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    Quote Originally Posted by chickenlittle View Post
    Checking the paths that the computer took, I could see that it tried many dead ends before it could find the exit. How would I skip those dead ends and make it output a path leading from the start to end?
    You can avoid looking at most dead ends by using the algorithm that is ideal for maze solving...
    That's the A* algorithm
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    But isn't the breadth first search best for finding the shortest path? That is what my main objective is.

    I have tried to store the nodes that the program visits but would it outputs it back to me I could still see it includes the coordinates of tat are redundant to getting to the exit.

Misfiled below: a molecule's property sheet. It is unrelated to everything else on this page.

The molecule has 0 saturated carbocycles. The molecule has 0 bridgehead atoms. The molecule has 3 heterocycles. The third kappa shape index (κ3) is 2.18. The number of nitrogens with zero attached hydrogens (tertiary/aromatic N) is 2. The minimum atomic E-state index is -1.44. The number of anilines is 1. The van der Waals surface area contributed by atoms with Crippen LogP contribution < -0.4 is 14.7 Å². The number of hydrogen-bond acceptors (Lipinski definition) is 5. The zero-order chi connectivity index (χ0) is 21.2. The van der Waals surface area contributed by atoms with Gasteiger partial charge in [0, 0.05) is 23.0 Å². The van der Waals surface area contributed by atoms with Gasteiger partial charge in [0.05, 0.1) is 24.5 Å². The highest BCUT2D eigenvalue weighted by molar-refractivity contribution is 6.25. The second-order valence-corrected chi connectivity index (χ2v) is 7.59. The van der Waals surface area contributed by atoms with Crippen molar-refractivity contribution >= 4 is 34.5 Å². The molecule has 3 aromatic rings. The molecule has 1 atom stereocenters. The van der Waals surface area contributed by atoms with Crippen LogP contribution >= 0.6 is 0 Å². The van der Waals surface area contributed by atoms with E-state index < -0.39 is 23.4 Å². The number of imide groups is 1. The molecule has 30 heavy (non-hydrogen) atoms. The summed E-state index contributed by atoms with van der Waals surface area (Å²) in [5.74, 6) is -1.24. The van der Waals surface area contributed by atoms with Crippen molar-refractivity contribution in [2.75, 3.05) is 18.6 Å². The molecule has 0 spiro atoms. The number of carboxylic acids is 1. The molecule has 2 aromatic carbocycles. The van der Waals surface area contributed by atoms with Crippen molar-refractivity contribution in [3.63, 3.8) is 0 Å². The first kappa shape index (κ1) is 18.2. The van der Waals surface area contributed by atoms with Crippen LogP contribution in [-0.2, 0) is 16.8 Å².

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    iMalc is right, A* is a better algorithm for navigating obstacles then breadth first search. Both will get you the shortest path. Breadth first short is simpler, but slower. For a maze, like you find in a restaurant place-mat, I recommend depth first, but not for when you want to find the shortest path around an obstacle.
    It is too clear and so it is hard to see.
    A dunce once searched for fire with a lighted lantern.
    Had he known what fire was,
    He could have cooked his rice much sooner.

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    C++まいる!Cをこわせ! Elysia's Avatar
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    A* will complement your search algorithm. What it does is significantly reduce the time needed to find the shortest path, but does not always work.
    Take a look and see.